Throughout its 100-year history, the Architecture & Planning Library has been an integral part of the School of Architecture, providing services and collections for information and inspiration. In tandem with the School, the library has grown and changed to meet the needs of its users—students, faculty, scholars, and the community.
A new exhibit – Then and Now: The Library of the School of Architecture – gives an overview of the library’s history as it developed from a faculty collection, to an established library in 1912, and then how it moved along with the School to its new locations. Featured are interesting examples of how services and collections have expanded and stories about how people have contributed to their library and archive.
The exhibition – on view in Architecture & Planning Library Reading Room in Battle Hall through March, 2011 – is being held in conjunction with the School of Architecture’s centennial celebration 100: Traces & Trajectories exhibition.
Producing a centennial exhibit is a momentous occasion. The challenge proves that some things never change: it reflects the efforts of an expert staff, dedicated students, the tireless hours of our volunteers, including co-curator Sarah Cleary.
All items on exhibit are from the vast collections of the Architecture and Planning Library and its Alexander Architectural Archive, as well as images courtesy of the Dolph Briscoe Center for American History.
Operación Clown is renowned for their innovative use of masks, puppets, and cabaret theatre based on theatrical clown technique.
This internationally celebrated theatrical group will bring the acclaimed piece Cállate to the McCullough stage. Narrated with an explosive mixture of melodrama and irreverent humor, this love story set at the time of the Mexican Revolution combines drama, comedy, wrestling and images inspired by the Golden Age of Mexican cinema to fuel a cast of characters based on stereotypes of the period.
Entries must be received by 3pm on Monday, September 13. One winner will be chosen randomly from the correct responses and announced on Facebook and via email on Monday, September 13 before 5pm.
And regardless whether you win or not (but especially if you do), join your friends at the Benson Latin American Collection in Sid Richardson Hall from 5-7pm on Thursday the 16 for the opening reception for Frente a Frente for a first taste of the exhibit and delicious food from El Naranjo.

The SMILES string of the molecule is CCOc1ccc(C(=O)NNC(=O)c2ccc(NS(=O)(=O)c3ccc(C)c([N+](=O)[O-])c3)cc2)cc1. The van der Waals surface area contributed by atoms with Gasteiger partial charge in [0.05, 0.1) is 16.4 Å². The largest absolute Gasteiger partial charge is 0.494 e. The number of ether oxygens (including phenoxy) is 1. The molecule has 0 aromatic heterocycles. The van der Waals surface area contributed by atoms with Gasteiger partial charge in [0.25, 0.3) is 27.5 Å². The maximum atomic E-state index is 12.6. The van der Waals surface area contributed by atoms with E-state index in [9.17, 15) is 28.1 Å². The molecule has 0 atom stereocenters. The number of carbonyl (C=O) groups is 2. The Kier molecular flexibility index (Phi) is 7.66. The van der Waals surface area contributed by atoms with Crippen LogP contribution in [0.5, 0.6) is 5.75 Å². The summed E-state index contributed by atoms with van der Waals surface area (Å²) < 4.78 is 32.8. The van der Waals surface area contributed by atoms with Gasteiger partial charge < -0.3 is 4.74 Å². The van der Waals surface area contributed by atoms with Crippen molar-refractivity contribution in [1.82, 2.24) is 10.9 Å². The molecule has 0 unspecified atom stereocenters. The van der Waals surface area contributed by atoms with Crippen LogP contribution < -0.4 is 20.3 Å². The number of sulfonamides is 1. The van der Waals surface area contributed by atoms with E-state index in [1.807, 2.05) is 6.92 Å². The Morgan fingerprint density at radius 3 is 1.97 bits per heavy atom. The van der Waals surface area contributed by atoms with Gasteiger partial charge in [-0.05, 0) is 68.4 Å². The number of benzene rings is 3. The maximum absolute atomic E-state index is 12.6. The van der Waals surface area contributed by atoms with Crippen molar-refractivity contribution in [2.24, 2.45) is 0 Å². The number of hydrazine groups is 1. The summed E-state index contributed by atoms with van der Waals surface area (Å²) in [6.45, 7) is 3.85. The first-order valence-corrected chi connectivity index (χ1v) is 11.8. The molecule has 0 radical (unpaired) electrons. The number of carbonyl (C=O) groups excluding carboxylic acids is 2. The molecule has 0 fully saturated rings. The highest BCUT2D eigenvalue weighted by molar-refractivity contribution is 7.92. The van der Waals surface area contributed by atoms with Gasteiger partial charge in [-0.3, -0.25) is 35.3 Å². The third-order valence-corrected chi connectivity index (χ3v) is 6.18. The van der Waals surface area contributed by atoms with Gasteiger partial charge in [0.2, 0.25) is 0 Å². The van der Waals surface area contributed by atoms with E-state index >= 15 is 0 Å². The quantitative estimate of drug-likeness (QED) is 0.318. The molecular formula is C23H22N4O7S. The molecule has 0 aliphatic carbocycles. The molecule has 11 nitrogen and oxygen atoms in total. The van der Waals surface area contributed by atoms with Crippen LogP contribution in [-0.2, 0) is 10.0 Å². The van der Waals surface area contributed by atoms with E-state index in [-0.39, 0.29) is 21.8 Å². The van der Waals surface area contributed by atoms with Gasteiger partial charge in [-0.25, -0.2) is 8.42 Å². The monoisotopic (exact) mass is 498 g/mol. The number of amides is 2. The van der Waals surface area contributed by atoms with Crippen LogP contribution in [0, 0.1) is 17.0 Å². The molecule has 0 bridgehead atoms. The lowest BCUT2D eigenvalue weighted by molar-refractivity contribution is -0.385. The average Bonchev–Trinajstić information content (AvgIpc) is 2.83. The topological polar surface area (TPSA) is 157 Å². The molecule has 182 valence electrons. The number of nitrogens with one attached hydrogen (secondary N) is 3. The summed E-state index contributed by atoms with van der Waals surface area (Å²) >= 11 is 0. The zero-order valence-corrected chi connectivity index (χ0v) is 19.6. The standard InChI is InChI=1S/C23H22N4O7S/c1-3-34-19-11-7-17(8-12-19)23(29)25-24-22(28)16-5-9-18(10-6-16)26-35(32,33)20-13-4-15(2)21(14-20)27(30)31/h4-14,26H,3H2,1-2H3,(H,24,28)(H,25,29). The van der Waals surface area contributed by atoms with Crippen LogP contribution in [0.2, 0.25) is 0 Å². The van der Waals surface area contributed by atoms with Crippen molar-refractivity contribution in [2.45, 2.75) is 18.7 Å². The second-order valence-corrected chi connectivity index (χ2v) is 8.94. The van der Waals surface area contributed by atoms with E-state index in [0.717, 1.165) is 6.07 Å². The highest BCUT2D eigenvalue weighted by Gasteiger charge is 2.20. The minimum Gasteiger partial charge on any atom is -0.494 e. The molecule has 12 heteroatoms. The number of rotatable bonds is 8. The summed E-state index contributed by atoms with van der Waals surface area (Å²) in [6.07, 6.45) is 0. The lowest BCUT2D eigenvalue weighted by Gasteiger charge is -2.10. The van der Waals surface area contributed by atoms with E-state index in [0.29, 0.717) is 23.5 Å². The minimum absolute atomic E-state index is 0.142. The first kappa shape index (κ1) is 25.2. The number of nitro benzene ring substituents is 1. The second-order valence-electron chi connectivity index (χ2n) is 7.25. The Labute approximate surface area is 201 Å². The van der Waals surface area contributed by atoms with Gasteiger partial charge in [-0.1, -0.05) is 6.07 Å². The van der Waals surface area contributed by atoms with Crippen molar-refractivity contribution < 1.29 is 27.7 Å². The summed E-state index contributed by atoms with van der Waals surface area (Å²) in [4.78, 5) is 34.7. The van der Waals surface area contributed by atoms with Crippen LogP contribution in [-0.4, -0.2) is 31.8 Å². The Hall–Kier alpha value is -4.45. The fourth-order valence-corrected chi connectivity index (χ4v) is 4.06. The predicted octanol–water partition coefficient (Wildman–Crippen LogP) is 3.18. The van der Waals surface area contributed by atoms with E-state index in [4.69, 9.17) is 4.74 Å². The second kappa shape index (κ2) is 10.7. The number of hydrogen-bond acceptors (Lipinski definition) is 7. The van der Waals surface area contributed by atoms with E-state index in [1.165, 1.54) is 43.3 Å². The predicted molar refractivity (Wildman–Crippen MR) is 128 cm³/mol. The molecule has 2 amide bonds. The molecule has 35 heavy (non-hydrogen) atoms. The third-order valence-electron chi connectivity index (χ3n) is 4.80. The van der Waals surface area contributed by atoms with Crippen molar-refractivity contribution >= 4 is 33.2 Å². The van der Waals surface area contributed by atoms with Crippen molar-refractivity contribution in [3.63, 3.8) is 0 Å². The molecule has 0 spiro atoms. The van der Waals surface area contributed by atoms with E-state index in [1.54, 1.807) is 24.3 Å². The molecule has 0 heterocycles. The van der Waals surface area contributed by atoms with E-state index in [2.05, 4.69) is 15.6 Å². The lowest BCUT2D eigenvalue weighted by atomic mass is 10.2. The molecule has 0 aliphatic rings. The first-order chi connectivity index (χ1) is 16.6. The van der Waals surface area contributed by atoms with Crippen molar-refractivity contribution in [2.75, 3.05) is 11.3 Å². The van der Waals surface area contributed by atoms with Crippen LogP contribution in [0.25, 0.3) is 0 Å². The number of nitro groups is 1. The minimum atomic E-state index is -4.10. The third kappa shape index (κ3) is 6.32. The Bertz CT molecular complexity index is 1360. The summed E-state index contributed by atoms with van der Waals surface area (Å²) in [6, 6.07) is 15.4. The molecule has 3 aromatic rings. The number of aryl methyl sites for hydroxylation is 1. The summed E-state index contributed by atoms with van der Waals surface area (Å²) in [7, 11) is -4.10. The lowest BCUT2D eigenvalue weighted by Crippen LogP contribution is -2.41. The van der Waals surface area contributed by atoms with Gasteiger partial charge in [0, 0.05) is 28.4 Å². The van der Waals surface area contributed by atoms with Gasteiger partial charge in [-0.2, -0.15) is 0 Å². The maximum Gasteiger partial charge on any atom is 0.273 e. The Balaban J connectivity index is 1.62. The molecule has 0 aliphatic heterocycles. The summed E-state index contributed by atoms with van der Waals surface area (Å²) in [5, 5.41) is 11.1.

The exhibition highlights materials from an exhaustive and fully documented visual record of architecture of the lowland Maya area that is part of the Library’s collection.
In the late 1950s, University of Oregon architecture professor George Andrews and his wife Geraldine visited the Yucatán for the first time, and for the next forty years they devoted their professional lives to the study and documentation of Maya architecture.
The couple’s extended research produced a remarkable collection that includes an architectural data bank representing 850 buildings at 240 archaeological sites in the lowland Maya area.
The exhibition captures a small portion of George and Geraldine Andrews’ effort to document and reconstruct the art and architecture of the ancient lowland Maya. Samples from the collection reveal aspects of Andrews’ scholarship, collecting and creative talents by featuring a selection of buildings, monuments, graffiti and the resulting work conducted in the archives.
Meghan Rubenstein, an art history Ph.D. student, assisted Donna Coates and Beth Dodd of the Alexander Architectural Archive in the curation of the Andrews exhibition.
The exhibit will be on display in the Architecture and Planning Library reading room in Battle Hall through September 2010.
For a first hand perspective on the production of the exhibit, head over to the Architecture & Planning Library’s blog, APLHighlights.